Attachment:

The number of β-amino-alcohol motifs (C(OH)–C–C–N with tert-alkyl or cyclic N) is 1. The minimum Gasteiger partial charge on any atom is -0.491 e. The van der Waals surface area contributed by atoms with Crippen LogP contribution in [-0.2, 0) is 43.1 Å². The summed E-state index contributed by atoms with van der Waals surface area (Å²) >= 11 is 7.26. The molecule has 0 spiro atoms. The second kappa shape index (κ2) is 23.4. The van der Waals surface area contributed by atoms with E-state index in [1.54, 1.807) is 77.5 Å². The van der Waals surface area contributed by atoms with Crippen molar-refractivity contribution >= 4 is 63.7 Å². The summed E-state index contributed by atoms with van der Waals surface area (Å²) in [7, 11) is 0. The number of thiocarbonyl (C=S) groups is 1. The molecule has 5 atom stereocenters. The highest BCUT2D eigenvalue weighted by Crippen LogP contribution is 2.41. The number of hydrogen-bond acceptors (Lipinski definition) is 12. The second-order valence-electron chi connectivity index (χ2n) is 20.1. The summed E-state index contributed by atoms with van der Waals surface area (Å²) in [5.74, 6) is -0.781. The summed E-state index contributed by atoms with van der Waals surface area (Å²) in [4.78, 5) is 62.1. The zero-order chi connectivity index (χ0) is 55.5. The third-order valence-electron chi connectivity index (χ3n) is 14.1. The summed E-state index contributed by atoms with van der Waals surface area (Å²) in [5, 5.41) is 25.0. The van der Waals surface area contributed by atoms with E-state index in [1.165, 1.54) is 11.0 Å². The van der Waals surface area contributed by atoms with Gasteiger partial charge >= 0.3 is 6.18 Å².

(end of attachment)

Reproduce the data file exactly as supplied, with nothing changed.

The number of β-amino-alcohol motifs (C(OH)–C–C–N with tert-alkyl or cyclic N) is 1. The minimum Gasteiger partial charge on any atom is -0.491 e. The van der Waals surface area contributed by atoms with Crippen LogP contribution in [-0.2, 0) is 43.1 Å². The summed E-state index contributed by atoms with van der Waals surface area (Å²) >= 11 is 7.26. The molecule has 0 spiro atoms. The second kappa shape index (κ2) is 23.4. The van der Waals surface area contributed by atoms with E-state index in [1.54, 1.807) is 77.5 Å². The van der Waals surface area contributed by atoms with Crippen molar-refractivity contribution >= 4 is 63.7 Å². The summed E-state index contributed by atoms with van der Waals surface area (Å²) in [7, 11) is 0. The number of thiocarbonyl (C=S) groups is 1. The molecule has 5 atom stereocenters. The highest BCUT2D eigenvalue weighted by Crippen LogP contribution is 2.41. The number of hydrogen-bond acceptors (Lipinski definition) is 12. The second-order valence-electron chi connectivity index (χ2n) is 20.1. The summed E-state index contributed by atoms with van der Waals surface area (Å²) in [5.74, 6) is -0.781. The summed E-state index contributed by atoms with van der Waals surface area (Å²) in [4.78, 5) is 62.1. The zero-order chi connectivity index (χ0) is 55.5. The third-order valence-electron chi connectivity index (χ3n) is 14.1. The summed E-state index contributed by atoms with van der Waals surface area (Å²) in [5, 5.41) is 25.0. The van der Waals surface area contributed by atoms with E-state index in [1.165, 1.54) is 11.0 Å². The van der Waals surface area contributed by atoms with Gasteiger partial charge >= 0.3 is 6.18 Å².